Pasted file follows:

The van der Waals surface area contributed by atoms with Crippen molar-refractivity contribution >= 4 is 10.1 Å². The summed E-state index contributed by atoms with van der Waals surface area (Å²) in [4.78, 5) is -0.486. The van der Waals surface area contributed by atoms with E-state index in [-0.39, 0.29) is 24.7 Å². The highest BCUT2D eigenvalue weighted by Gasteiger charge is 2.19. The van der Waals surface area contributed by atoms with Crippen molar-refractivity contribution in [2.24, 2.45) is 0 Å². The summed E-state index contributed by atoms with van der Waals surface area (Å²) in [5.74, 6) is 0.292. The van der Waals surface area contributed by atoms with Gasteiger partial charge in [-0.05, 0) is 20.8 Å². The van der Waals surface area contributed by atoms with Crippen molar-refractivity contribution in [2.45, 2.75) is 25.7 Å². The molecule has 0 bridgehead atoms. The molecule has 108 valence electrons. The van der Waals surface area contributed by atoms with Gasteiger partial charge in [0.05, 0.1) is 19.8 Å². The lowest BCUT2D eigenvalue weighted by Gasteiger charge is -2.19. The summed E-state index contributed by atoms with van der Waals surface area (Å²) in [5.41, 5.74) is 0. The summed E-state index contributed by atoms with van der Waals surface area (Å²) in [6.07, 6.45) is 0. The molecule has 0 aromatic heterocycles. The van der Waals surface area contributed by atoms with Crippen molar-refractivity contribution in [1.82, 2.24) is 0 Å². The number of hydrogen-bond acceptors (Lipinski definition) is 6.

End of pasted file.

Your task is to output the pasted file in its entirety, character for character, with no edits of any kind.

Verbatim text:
The van der Waals surface area contributed by atoms with Crippen molar-refractivity contribution >= 4 is 10.1 Å². The summed E-state index contributed by atoms with van der Waals surface area (Å²) in [4.78, 5) is -0.486. The van der Waals surface area contributed by atoms with E-state index in [-0.39, 0.29) is 24.7 Å². The highest BCUT2D eigenvalue weighted by Gasteiger charge is 2.19. The van der Waals surface area contributed by atoms with Crippen molar-refractivity contribution in [2.24, 2.45) is 0 Å². The summed E-state index contributed by atoms with van der Waals surface area (Å²) in [5.74, 6) is 0.292. The van der Waals surface area contributed by atoms with Gasteiger partial charge in [-0.05, 0) is 20.8 Å². The van der Waals surface area contributed by atoms with Crippen molar-refractivity contribution in [2.45, 2.75) is 25.7 Å². The molecule has 0 bridgehead atoms. The molecule has 108 valence electrons. The van der Waals surface area contributed by atoms with Gasteiger partial charge in [0.05, 0.1) is 19.8 Å². The lowest BCUT2D eigenvalue weighted by Gasteiger charge is -2.19. The summed E-state index contributed by atoms with van der Waals surface area (Å²) in [5.41, 5.74) is 0. The summed E-state index contributed by atoms with van der Waals surface area (Å²) in [6.07, 6.45) is 0. The molecule has 0 aromatic heterocycles. The van der Waals surface area contributed by atoms with Crippen molar-refractivity contribution in [1.82, 2.24) is 0 Å². The number of hydrogen-bond acceptors (Lipinski definition) is 6.